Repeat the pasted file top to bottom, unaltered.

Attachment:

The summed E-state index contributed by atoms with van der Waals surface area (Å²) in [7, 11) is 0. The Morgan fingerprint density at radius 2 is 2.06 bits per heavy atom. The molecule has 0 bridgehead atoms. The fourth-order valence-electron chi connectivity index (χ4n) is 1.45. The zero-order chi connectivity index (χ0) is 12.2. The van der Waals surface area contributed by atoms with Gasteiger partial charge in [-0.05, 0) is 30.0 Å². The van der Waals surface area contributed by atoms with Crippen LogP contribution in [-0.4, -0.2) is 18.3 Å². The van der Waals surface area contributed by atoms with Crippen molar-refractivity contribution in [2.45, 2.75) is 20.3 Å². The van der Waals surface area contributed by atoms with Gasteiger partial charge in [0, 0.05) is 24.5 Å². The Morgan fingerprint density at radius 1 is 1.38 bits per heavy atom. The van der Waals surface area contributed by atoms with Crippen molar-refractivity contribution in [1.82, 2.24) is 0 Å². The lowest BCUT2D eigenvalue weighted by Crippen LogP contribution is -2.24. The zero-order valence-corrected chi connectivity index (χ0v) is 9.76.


The summed E-state index contributed by atoms with van der Waals surface area (Å²) in [7, 11) is 0. The Morgan fingerprint density at radius 2 is 2.06 bits per heavy atom. The molecule has 0 bridgehead atoms. The fourth-order valence-electron chi connectivity index (χ4n) is 1.45. The zero-order chi connectivity index (χ0) is 12.2. The van der Waals surface area contributed by atoms with Gasteiger partial charge in [-0.05, 0) is 30.0 Å². The van der Waals surface area contributed by atoms with Crippen LogP contribution in [-0.4, -0.2) is 18.3 Å². The van der Waals surface area contributed by atoms with Crippen molar-refractivity contribution in [2.45, 2.75) is 20.3 Å². The van der Waals surface area contributed by atoms with Gasteiger partial charge in [0, 0.05) is 24.5 Å². The Morgan fingerprint density at radius 1 is 1.38 bits per heavy atom. The van der Waals surface area contributed by atoms with Crippen molar-refractivity contribution in [1.82, 2.24) is 0 Å². The lowest BCUT2D eigenvalue weighted by Crippen LogP contribution is -2.24. The zero-order valence-corrected chi connectivity index (χ0v) is 9.76.